HOUSTON— Harris County Reserve volunteers face the same dangers as police, but without the pay.
Now some Houston doctors are volunteering their time to help keep the reserves safe.
Doctors Aashish Shaw and Cameron Decker have organized a TAC-MED volunteer unit to provide immediate medical treatment to injured reserves.
"For me, it’s all about service," said Dr. Shaw. "I had an opportunity a long time ago to try and go into the military and I didn’t do it at that time. I am at a point in my life where I can’t necessarily go into the military with a family and a career, but this is the way I can give back."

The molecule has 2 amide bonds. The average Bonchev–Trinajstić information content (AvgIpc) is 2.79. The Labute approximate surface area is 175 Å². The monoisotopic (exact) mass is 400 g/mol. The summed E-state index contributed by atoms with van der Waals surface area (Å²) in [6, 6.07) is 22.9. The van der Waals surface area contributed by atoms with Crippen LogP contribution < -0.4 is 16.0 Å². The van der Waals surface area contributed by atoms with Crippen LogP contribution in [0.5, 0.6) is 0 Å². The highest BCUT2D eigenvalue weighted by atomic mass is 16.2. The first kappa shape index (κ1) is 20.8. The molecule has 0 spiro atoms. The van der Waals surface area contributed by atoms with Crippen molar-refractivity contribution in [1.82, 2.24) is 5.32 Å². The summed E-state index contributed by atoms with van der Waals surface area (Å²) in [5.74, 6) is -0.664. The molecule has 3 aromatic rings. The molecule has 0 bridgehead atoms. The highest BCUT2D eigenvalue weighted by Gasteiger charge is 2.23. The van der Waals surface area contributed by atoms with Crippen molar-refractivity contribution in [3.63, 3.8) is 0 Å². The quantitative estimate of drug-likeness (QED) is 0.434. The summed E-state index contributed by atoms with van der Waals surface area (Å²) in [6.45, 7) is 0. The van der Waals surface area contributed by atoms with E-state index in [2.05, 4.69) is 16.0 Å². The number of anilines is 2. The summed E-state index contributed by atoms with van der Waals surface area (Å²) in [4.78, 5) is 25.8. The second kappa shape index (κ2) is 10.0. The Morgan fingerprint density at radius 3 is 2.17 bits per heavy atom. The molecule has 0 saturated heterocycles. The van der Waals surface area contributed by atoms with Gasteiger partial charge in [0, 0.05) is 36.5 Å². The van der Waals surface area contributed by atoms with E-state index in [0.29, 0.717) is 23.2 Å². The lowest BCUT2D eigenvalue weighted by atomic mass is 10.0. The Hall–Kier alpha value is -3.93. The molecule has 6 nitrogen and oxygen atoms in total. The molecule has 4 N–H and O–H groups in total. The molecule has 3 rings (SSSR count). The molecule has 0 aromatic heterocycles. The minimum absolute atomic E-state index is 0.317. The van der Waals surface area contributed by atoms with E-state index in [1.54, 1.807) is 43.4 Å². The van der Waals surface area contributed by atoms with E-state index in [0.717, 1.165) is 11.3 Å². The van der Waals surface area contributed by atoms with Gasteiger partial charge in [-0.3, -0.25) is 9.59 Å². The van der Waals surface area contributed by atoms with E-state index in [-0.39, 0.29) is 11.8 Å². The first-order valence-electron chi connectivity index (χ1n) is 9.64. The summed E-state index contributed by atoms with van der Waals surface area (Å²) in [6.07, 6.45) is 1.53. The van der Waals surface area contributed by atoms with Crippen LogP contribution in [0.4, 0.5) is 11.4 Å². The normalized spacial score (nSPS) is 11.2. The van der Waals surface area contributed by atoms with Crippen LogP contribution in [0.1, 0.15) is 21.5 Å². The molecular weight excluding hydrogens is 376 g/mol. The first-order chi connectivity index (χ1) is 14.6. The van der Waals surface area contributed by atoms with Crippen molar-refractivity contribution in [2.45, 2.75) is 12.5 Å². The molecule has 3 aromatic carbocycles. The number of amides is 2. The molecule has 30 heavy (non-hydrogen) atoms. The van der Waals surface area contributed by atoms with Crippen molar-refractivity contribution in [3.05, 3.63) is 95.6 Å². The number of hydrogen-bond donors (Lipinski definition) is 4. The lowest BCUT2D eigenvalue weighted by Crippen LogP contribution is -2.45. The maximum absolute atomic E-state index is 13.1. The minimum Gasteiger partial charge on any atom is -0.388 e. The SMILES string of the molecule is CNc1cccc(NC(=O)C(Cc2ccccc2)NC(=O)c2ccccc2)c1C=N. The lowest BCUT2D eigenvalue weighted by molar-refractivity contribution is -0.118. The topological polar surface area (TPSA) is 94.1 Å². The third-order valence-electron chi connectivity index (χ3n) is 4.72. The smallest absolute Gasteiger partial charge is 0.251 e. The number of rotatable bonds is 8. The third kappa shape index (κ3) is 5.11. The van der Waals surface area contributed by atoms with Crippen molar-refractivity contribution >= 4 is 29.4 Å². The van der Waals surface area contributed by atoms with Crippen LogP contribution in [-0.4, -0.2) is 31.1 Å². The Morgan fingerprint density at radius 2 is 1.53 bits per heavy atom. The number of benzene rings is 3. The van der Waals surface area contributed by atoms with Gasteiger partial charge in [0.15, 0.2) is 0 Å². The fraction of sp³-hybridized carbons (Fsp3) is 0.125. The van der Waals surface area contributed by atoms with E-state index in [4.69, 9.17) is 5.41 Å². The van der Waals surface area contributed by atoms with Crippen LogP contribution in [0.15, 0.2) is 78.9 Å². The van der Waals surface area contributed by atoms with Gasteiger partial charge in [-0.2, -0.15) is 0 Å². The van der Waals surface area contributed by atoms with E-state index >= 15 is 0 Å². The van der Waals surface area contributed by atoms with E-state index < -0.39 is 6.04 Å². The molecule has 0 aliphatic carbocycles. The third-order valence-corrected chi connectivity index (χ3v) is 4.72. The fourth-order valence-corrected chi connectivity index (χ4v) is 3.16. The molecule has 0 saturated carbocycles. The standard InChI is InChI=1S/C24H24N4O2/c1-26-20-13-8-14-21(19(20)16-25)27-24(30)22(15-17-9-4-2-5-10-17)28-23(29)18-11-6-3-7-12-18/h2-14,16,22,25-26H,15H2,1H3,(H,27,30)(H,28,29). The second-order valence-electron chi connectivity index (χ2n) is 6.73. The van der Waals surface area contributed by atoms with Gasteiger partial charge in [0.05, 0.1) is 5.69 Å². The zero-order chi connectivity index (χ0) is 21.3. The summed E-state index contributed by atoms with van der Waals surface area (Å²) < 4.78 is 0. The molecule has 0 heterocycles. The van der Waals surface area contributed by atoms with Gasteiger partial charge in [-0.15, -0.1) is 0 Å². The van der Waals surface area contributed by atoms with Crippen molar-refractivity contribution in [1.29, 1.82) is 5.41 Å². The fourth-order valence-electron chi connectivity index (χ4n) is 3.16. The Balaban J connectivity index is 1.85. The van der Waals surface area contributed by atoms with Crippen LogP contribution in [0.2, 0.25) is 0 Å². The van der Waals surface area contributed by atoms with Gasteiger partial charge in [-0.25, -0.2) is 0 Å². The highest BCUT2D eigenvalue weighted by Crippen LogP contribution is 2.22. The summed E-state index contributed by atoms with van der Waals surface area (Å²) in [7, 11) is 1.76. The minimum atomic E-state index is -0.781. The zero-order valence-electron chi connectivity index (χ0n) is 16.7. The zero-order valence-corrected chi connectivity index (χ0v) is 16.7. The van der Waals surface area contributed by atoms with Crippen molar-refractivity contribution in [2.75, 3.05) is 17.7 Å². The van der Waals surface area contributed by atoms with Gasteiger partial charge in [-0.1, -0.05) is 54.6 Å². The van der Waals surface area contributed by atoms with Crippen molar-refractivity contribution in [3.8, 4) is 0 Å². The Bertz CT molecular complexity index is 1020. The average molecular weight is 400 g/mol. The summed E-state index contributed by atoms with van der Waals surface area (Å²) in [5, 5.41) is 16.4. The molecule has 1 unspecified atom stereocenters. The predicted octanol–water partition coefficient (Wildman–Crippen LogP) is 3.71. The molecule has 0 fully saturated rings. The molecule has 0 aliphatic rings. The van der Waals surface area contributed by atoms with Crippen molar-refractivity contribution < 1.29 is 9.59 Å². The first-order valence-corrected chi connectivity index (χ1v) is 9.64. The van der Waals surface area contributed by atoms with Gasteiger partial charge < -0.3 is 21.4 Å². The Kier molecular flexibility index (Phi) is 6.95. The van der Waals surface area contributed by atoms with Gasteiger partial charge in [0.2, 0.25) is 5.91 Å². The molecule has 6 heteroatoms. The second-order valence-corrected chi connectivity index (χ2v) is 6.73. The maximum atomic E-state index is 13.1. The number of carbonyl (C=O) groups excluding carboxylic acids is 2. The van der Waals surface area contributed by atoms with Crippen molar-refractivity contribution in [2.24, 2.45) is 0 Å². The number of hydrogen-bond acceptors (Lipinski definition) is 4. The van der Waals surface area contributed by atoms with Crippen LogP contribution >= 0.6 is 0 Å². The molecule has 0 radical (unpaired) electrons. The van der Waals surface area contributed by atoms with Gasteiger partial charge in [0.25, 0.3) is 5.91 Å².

The volunteer doctors ride along on high-risk arrests. Their goal is to have at least one doctor and two paramedics assigned to each case.
Dr. Gary Chilukuri is a new member of the Harris County Reserves. He recently rode with deputies in the wee hours of the night as they rounded up wanted felons and transported them to jail.
"I’m learning the ropes and seeing what these gentlemen are doing and what sacrifices they are making with their valuable time," Dr. Chilukuri said.
The experience gave him new respect for the reserves and the dangers they face.
"I think fear is there and you should always have some in the back of your mind, but it’s about using extreme caution and being aware of your surroundings," Dr. Chilukuri said.
There are eight TAC-MEDs on rotation, and they hope to add more.
The reserve program has been around for more than 40 years and members go through the same training as full-time sheriff’s deputies.
The reserve deputies have other careers, but they must work 16 hours a month to keep their law enforcement license.